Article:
Monday, June 21, 2010

First Fixed Gear Century

Happy Summer to all. I completed The Ride to Montauk on June 19, 2010, for my first fixed gear century. The weather was perfect, with a partly cloudy sky and temperatures on the East End of Long Island in the upper 70's. The ride was perfectly put on by our friend Glen at Bicycle Shows, and all had a good time. Lots of people from out of New York were there to enjoy the ride.
The course was, of course, a beautiful one.The Hamptons are always a great place to ride in any season. Super thanks to the organizers for providing yummy Briermere pies at the 75 mile rest stop. I chose CHERRY!
Riding fixed for a flattish century was still a challenge, with a great sense of accomplishment at the end. My pre ride training of 80 revolution hill repeats at my training ground in Lloyd Harbor prepared me well. My Power, Technique, and Mental effort contributed to success for my 59 year old legs ! Next challenge...D2R2 in Massachusetts, August 21. 2010.

Wednesday, June 16, 2010

Some Finishing Touches

Prior to my first century attempt on a fixed gear bike, I thought that some finishing touches would be appropriate. When repurposing a bike with downtube shifter bosses, what to do with the bosses is always a problem. Cut them off ? Leave them alone ? Find another use for them ? I decided to purchase and install  a set of Downtube Shifter Boss Covers, made by Problem Solvers. They protect the bosses and myself from damage, and look cool. Two stainless 5mm button bolts with 3mm allen heads were 75 cents each at the hardware store and fasten them fine. No rattles so far. For the handlebars, I chose red Cinelli Gel Tape. While not revolutionary, it is at least an evolutionary progress in handlebar comfort, as I tend to get pins and needles on longer rides. No computer on this bike so far, it doesn't seem right. Pure riding ? My fixed gear training is going well. Repeats of my local standing 80 revolution hill are increasing in number. I am confident that I can conquer The Ride to Montauk Century on June 19, 2010 in good form. More to come after the ride. More about fixed gear riding and technique as I gain more experience.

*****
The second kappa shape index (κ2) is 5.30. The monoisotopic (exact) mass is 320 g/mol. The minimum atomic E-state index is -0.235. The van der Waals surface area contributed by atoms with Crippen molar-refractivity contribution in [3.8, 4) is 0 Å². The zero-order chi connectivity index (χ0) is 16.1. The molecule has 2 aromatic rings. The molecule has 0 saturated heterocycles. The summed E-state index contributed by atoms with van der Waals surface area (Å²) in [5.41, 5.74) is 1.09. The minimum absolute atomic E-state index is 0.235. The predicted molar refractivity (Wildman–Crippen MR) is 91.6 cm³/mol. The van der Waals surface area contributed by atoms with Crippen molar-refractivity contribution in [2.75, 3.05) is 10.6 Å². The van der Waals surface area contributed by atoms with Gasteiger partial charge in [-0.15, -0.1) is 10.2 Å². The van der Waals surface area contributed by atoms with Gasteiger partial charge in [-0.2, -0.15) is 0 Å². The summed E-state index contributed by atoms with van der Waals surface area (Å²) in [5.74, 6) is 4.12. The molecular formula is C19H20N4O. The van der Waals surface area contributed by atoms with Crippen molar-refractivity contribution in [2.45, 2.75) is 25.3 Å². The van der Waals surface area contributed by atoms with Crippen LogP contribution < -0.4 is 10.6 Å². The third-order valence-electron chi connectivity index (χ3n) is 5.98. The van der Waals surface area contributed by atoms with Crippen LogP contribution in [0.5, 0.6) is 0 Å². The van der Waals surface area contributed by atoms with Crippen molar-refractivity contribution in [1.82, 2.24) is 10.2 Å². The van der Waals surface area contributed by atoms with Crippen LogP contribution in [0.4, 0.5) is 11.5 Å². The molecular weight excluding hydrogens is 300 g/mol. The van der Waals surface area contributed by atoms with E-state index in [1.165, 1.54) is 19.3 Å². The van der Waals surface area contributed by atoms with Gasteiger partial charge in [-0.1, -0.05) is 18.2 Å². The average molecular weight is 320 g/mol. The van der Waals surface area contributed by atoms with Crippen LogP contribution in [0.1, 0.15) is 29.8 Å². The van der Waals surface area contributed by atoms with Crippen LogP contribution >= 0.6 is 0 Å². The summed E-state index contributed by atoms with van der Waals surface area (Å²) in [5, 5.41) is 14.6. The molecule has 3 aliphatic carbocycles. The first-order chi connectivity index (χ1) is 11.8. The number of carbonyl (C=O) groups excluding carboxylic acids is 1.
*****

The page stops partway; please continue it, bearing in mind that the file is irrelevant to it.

Friday, June 11, 2010

I Got Fixed !

I've been thinking about it for a long time. My 1984 Pinarello is a wonderful road bike, but has not fit into my plans as a geared bike for the past few years. As such it was a great candidate to get fixed, and that's what I did. My first long ride will be the 100 mile Ride to Montauk on June 19, 2010.I have taken to fixed gear riding for non hilly routes, with less than about 12% grades. So far, I have been OK on 50 and 70 mile trial rides. I will post a report of the Ride to Montauk.Thanks to The Fixed Gear Gallery for inspiration!
Frame- 1984 Pinarello Record , Columbus SL tubing, investment cast bb shell and lugs
Rear wheel- Mavic open pro, Origin8 flip flop hub: 16t fixed, 18t freewheel
Crankset-1984 Campy Super Record, 41t TA chainring
Bars- new Nitto Noodle, 44cm
Stem- Nitto technomic, 90mm
Brake levers- Cane Creek
Brakes- 1984 Campy Super Record
Saddle Bag- Carradice Pendle
Saddle- Selle Anatomica, and very comfortable